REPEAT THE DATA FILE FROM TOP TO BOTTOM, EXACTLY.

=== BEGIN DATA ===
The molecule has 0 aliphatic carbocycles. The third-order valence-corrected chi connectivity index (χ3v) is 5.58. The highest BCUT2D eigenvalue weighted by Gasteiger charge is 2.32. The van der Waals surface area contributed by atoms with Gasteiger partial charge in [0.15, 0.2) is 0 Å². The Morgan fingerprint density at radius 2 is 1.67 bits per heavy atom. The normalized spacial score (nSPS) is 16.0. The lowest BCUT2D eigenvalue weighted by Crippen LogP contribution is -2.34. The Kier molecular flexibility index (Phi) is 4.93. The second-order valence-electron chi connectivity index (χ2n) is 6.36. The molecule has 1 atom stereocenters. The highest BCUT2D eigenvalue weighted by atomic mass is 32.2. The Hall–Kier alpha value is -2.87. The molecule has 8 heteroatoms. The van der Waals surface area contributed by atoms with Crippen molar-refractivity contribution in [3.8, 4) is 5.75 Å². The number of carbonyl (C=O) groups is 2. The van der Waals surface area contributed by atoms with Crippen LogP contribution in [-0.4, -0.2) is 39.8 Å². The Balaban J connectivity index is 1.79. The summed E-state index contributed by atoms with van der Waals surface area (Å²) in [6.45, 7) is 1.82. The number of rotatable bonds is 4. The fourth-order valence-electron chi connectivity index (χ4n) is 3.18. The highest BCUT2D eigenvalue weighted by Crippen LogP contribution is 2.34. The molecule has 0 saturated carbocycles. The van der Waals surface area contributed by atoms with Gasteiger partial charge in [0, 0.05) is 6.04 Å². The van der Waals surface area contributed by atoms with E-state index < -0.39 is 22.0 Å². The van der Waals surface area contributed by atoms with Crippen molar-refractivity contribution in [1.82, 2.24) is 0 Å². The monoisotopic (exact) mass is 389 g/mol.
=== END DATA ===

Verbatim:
The molecule has 0 aliphatic carbocycles. The third-order valence-corrected chi connectivity index (χ3v) is 5.58. The highest BCUT2D eigenvalue weighted by Gasteiger charge is 2.32. The van der Waals surface area contributed by atoms with Gasteiger partial charge in [0.15, 0.2) is 0 Å². The Morgan fingerprint density at radius 2 is 1.67 bits per heavy atom. The normalized spacial score (nSPS) is 16.0. The lowest BCUT2D eigenvalue weighted by Crippen LogP contribution is -2.34. The Kier molecular flexibility index (Phi) is 4.93. The second-order valence-electron chi connectivity index (χ2n) is 6.36. The molecule has 1 atom stereocenters. The highest BCUT2D eigenvalue weighted by atomic mass is 32.2. The Hall–Kier alpha value is -2.87. The molecule has 8 heteroatoms. The van der Waals surface area contributed by atoms with Crippen molar-refractivity contribution in [3.8, 4) is 5.75 Å². The number of carbonyl (C=O) groups is 2. The van der Waals surface area contributed by atoms with Crippen LogP contribution in [-0.4, -0.2) is 39.8 Å². The Balaban J connectivity index is 1.79. The summed E-state index contributed by atoms with van der Waals surface area (Å²) in [6.45, 7) is 1.82. The number of rotatable bonds is 4. The fourth-order valence-electron chi connectivity index (χ4n) is 3.18. The highest BCUT2D eigenvalue weighted by Crippen LogP contribution is 2.34. The molecule has 0 saturated carbocycles. The van der Waals surface area contributed by atoms with Gasteiger partial charge in [0, 0.05) is 6.04 Å². The van der Waals surface area contributed by atoms with E-state index < -0.39 is 22.0 Å². The van der Waals surface area contributed by atoms with Crippen molar-refractivity contribution in [1.82, 2.24) is 0 Å². The monoisotopic (exact) mass is 389 g/mol.